Gameover Borrows Kernel-Mode Rootkit from Necurs Malware

Security researchers from Sophos have analyzed the new version

Security researchers warn that a new version of Gameover, the peer-to-peer (P2P) version of the notorious ZeuS Trojan, is making the rounds. In addition to configuring their creation to target customers, the malware developers have also introduced a kernel-mode rootkit.

According to experts from Sophos, the rootkit code has been taken from Necurs, another well-known malware family.

ZeuS, or Zbot, is mainly designed to steal sensitive information from infected computers. A user-mode rootkit was previously integrated into the Trojan to make it more difficult to remove, but the feature was dropped because it wasn’t very effective.

Now, with the kernel-mode rootkit, the malware files are more difficult to remove both from the disk and from memory.

This new variant is delivered via spam runs. Emails purporting to represent invoices are being sent out by cybercriminals. The file attached to the emails is a version of the Upatre malware downloader.

When it’s executed, Upatre downloads an obfuscated copy of Gameover onto infected computers. The downloader is also responsible for unscrambling and launching the information-stealer.

“When it launches, Gameover installs into your Application Data directory, tagging itself with a short block of system-specific binary data,” explained James Wyke, a senior threat researcher with SophosLabs UK.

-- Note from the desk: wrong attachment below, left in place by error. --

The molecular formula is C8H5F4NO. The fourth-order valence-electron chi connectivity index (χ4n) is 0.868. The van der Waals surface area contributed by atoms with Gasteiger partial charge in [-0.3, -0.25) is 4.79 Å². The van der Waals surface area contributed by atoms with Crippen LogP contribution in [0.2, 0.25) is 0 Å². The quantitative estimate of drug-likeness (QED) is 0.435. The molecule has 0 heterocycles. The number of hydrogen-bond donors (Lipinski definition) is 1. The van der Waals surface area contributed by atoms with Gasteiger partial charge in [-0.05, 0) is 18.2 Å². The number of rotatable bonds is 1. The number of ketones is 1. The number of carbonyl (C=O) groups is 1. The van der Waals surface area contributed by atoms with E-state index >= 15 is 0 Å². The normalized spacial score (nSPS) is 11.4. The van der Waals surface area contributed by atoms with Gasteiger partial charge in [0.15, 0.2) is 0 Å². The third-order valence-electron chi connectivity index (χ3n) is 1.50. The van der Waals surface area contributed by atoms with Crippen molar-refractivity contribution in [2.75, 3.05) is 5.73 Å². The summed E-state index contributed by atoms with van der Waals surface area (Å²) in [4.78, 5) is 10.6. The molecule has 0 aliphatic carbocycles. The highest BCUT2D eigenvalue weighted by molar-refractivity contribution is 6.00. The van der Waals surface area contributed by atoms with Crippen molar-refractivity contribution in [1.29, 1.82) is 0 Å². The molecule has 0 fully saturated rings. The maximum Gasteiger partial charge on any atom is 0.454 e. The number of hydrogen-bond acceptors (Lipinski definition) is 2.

“This ‘tagging’ serves two purposes: the installed copy is tied to your computer, so it won't run anywhere else if it is taken away for analysis; and your copy of the malware is unique, so that simple checksum-based file matching can't be used to detect it,” he added.

The new Gameover variant drops and installs the Necurs rootkit as a kernel driver. If it doesn’t have administrator rights and the system is 32-bit, the threat attempts to exploit an old Windows kernel vulnerability to elevate its privileges.

If this particular bug is patched, the UAC prompt is displayed when the rootkit is loaded. This might make some users suspicious, considering that the file they were supposedly opening should have been a document.

The rootkit’s role is to protect the malware. It prevents users from killing the malware process.

Based on this evidence, experts believe that the Gameover and Necurs cybercrime groups could have teamed up. Another explanation is that the developers of Gameover might have somehow obtained the Necurs source code.

“Whatever the reason, the addition of the Necurs rootkit to an already-dangerous piece of malware is an unwelcome development,” Wyke warns.

Additional technical details on Gameover attacks are available on Sophos’ blog.

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